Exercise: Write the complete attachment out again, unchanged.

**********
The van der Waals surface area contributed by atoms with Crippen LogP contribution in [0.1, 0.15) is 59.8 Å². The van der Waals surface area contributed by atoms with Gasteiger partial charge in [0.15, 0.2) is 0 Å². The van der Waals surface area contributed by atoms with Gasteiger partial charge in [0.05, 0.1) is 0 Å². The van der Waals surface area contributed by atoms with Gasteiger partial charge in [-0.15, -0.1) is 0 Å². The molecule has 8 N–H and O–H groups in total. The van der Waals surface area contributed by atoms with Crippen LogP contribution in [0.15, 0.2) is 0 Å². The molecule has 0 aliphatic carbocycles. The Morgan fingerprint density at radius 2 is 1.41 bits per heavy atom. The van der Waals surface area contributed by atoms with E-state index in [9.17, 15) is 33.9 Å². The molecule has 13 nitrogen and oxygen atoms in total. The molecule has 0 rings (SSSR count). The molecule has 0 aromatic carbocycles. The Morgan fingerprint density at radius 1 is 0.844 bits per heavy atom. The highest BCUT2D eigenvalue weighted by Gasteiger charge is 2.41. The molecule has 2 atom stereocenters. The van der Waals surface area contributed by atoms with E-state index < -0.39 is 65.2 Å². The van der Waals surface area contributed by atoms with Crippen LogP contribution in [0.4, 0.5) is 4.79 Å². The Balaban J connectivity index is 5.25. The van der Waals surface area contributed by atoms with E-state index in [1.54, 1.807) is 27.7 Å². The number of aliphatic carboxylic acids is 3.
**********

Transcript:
The van der Waals surface area contributed by atoms with Crippen LogP contribution in [0.1, 0.15) is 59.8 Å². The van der Waals surface area contributed by atoms with Gasteiger partial charge in [0.15, 0.2) is 0 Å². The van der Waals surface area contributed by atoms with Gasteiger partial charge in [0.05, 0.1) is 0 Å². The van der Waals surface area contributed by atoms with Gasteiger partial charge in [-0.15, -0.1) is 0 Å². The molecule has 8 N–H and O–H groups in total. The van der Waals surface area contributed by atoms with Crippen LogP contribution in [0.15, 0.2) is 0 Å². The molecule has 0 aliphatic carbocycles. The Morgan fingerprint density at radius 2 is 1.41 bits per heavy atom. The van der Waals surface area contributed by atoms with E-state index in [9.17, 15) is 33.9 Å². The molecule has 13 nitrogen and oxygen atoms in total. The molecule has 0 rings (SSSR count). The molecule has 0 aromatic carbocycles. The Morgan fingerprint density at radius 1 is 0.844 bits per heavy atom. The highest BCUT2D eigenvalue weighted by Gasteiger charge is 2.41. The molecule has 2 atom stereocenters. The van der Waals surface area contributed by atoms with E-state index < -0.39 is 65.2 Å². The van der Waals surface area contributed by atoms with Crippen LogP contribution in [0.4, 0.5) is 4.79 Å². The Balaban J connectivity index is 5.25. The van der Waals surface area contributed by atoms with E-state index in [1.54, 1.807) is 27.7 Å². The number of aliphatic carboxylic acids is 3.